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-   -   Mastering files with automated tempo changes? (https://www.propellerheads.se/forum/showthread.php?t=174842)

cuttercreative 2013-01-21 04:13

Mastering files with automated tempo changes?
 
I'm working on a song in which I hope to use automated tempo shifts -- a slower intro that will jump up by 30 bpm when the main song starts.

The drums will be created using RDK, and I will be recording live instruments (guitar, bass, vocals) onto that.

I will be mixing the whole thing in Reason and applying compression, reverb and delay in the mix. Then, I will be exporting the track as an AIFF and re-importing the audio file into a new project for mastering. This is my usual workflow.

However, I've never tried this with a song where the tempo changes.

I know the tempo of the new project in which I'm mastering has to match the tempo of the song as it was exported -- so if I create a new mastering project for a song exported at 200 bpm, the mastering project should also be at 200 bpm.

I assume that, for a song with tempo changes, I can simply copy those tempo change automations into the new mastering project, so the mastering project tempo will match that of the source file, even with the changes. No problem there.

My question is this: Will that wreak havoc with any reverb and delay that is happening at the point where the tempo shifts? What about the live instrument tracks themselves? Will I get an audible time-strech effect?

Has anyone out there tried this sort of thing?

I'm going to make a test recording later this week and see how it works, but I wanted to throw this question out there. I don't want to get too far into this song only to discover that the tempo change will be a deal-breaker.

Thanks for any help/advice/suggestions...

platzangst 2013-01-21 04:47

I guess the question is: after you export the first project file to AIFF, is there anything in your mastering setup that requires tempo synchronization?

Because, if you do try to vary the tempo in your mastering project, you will have to make sure you "disable stretch" on that imported audio clip to avoid the tempo changes causing time-stretching. In fact, you may want to disable stretch anyway, regardless.

But, if all the tempo-based effects (such as delay/echo) are contained in the first project, they will be fixed in place with the audio export. Then, assuming your mastering setup is mostly for things like dynamics, EQ, loudness levels and such-like, tempo is irrelevant, and you probably don't need to automate them at all in the mastering project. If you've disabled the stretch on your imported audio clip, you could master the project at the default 120 BPM for all it matters.

Djsam 2013-01-21 06:39

are you sure dat can be possible..?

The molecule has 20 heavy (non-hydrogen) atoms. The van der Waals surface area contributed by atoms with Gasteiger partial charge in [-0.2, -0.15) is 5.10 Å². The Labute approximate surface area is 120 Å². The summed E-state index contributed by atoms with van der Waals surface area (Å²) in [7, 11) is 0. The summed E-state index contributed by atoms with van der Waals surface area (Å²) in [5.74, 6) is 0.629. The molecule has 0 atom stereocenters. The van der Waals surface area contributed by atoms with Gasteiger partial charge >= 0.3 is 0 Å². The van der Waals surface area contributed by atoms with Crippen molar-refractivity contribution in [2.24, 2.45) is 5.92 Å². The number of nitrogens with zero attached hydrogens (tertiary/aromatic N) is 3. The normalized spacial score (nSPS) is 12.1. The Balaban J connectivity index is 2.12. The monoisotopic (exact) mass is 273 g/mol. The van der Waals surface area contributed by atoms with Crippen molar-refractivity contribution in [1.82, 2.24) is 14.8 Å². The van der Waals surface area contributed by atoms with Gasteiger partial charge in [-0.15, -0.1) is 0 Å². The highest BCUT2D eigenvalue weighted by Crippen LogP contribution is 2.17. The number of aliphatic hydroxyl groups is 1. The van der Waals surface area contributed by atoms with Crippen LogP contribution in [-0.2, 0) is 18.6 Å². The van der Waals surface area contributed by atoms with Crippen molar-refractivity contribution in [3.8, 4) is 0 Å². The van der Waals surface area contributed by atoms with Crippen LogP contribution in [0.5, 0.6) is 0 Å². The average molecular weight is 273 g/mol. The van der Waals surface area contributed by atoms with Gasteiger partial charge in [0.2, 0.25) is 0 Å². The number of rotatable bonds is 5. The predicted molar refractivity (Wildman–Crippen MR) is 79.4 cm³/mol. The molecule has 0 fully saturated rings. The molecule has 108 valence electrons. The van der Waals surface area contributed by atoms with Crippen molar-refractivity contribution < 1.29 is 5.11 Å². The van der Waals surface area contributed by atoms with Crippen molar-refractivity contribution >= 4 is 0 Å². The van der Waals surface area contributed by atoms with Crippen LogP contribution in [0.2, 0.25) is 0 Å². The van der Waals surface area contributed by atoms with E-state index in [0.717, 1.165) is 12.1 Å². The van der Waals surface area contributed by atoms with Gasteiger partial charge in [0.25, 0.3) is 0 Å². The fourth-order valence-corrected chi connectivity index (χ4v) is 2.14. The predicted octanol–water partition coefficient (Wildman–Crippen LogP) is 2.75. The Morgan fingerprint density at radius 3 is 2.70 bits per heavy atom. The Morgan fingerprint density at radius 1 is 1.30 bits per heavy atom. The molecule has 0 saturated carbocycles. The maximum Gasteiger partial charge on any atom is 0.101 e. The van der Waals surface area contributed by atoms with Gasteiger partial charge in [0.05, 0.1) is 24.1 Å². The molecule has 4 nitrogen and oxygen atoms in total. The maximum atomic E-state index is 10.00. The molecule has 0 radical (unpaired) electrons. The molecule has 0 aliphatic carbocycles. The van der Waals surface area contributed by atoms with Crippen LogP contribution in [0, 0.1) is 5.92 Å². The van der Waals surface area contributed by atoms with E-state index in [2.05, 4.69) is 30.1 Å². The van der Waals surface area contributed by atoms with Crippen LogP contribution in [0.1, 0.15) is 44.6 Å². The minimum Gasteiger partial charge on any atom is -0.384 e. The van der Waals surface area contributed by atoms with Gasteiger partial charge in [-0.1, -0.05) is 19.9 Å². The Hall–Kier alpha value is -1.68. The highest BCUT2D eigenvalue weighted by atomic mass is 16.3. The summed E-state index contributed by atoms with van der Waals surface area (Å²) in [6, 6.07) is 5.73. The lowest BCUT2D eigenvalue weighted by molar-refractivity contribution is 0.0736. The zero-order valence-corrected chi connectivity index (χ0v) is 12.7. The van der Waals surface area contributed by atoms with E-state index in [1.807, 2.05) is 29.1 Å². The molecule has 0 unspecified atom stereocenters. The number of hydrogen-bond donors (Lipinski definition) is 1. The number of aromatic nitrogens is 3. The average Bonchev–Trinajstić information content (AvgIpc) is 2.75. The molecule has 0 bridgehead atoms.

LABONERECORDINGS 2013-01-21 09:50

Maybe another possible solutions to the delays etc....

Write the track at the original 30bpm slower throughout. Export the mixdown so all tempo based delays etc are 'printed' into the audio.

When you reimport, you can then change your tempo settings after, on the large WAV / AIFF file, so then the speed will increase, the time based delays will coincide with the timestretch / compressing so you wont get the 'zipper' noises etc.

That's what we would do - try both versions (all at 1 set BPM throughout and one with your speedup section included in the initial mixdown)

ETalk 2013-01-21 14:50

I'd be interested to see the results of what works the best here as I'll be undertaking a similar job soon.

Matt

JensenTNI 2013-01-21 15:09

Actually I think that if you apply low-frequency EQing and multiband compressing, then the tempo does actually matter. As personal a rule of thump, the low-frequency limiting and EQ'ing should go up in freuency the faster the song plays because otherwise if you use steeper or narrower bands, the tempo will move your target frequency out of your processed band. Ofcourse I'm usually talking about smallish effects, but its something to consider regardless.

platzangst 2013-01-21 18:06

Quote:

Originally Posted by JensenTNI (Post 1223534)
Actually I think that if you apply low-frequency EQing and multiband compressing, then the tempo does actually matter. As personal a rule of thump, the low-frequency limiting and EQ'ing should go up in freuency the faster the song plays because otherwise if you use steeper or narrower bands, the tempo will move your target frequency out of your processed band. Ofcourse I'm usually talking about smallish effects, but its something to consider regardless.

You're talking about speeding up both time and pitch in that case, though. The time-stretching in Reason's audio tracks that is going on here shouldn't affect the frequencies.

If you were simply speeding up the playback of an audio track, like you would in one of the samplers, or in a Wave editor, that might be a concern, but it shouldn't be a factor in the situation the OP describes.

PsyTale 2013-01-21 18:10

What i did with masters of eden (in my signature) is just record the tempo change after. Thisway you can record your instruments in one tempo. Reason doesnt make it sound bad when you do this. I would use the highest tempo as your base, unless if its crazyhigh like 175+.

selig 2013-01-21 18:26

The only thing that comes to mind here is that you must "Disable Stretch" on all audio tracks you import for mastering because they will likely have embedded tempo data if exported from Reason - this will cause them to play back at the wrong tempo, unless it just happens to match the tempo of your mastering song file. :-)


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